A Separate Peace
2 Pages 601 Words
At the end of A Separate Peace, Gene reflects back on everything that happened and says “My war ended before I even put on a uniform; I was on active duty all my time at school; I killed my enemy there.” He, of course, does not mean this in a literal sense; he was not actually on active duty during school. Because the only person he kills (although indirectly) is Phineas, the statement “I killed my enemy there” might at first lead you to believe that Phineas is the “enemy” about whom Gene is talking. It is, however, more likely that Gene’s enemy was himself. His war was not the same one that engulfed the world around him, but rather the conflict between his easygoing personality and the darker part of him lurking just under the surface.
One can tell that the “enemy” is not Phineas from the enormous amount of praise Gene heaps upon him after his death. “He possessed an extra vigor, a heightened confidence in himself, a serene capacity for affection…” and “Finny had a vitality which could not be quenched so suddenly…” are some of the ways Gene describes his best friend after his death. The enemy Gene “killed” was not Phineas – the only person whose death he was actually involved in – therefore he must have meant “I killed my enemy” figuratively rather than literally. This “enemy”, then, is the dark side of his human nature, which exists in everybody but comes out extremely strongly in Gene. He does indeed defeat, or “kill”, this enemy. He recognizes that Phineas never had any malicious intent towards him and that he was merely projecting his own insecurities into his friend. He also realizes that he did something unthinkable (crippling Phineas, who could use his mobility like no other), feels incredible remorse, and he overcomes the darker side of himself. In Gene’s own words: “…Phineas created an atmosphere in which I continued now to live.”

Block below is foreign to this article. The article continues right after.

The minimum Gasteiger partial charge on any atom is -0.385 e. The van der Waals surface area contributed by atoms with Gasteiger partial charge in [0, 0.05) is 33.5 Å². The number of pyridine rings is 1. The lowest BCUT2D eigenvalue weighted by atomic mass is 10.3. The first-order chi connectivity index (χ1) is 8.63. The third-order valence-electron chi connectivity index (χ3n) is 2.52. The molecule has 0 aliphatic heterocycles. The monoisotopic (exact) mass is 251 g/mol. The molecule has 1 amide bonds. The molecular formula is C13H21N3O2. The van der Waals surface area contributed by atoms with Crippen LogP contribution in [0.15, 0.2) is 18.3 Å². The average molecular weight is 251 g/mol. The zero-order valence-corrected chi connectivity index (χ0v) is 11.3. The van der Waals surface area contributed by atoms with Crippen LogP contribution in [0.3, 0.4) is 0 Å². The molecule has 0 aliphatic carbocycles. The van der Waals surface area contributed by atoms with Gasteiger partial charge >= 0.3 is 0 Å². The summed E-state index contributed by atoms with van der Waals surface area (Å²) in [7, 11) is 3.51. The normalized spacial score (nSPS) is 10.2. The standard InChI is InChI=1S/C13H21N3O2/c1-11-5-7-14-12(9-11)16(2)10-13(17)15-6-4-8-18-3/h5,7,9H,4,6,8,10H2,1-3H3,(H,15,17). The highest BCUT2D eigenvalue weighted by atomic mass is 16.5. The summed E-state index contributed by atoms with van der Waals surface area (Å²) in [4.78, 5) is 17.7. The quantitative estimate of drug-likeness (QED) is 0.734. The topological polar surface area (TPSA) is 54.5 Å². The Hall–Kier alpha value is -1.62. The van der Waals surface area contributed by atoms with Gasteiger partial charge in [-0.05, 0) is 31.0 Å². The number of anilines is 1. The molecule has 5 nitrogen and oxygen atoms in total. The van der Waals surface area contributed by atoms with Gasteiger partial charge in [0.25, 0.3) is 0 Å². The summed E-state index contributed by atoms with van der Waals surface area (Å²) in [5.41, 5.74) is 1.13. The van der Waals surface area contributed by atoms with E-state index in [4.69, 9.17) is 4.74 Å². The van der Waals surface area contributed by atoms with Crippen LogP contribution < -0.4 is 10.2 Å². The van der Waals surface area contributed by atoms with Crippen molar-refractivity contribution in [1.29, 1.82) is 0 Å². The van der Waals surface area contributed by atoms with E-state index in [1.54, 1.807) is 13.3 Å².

Gene’s “war” was the conflict...
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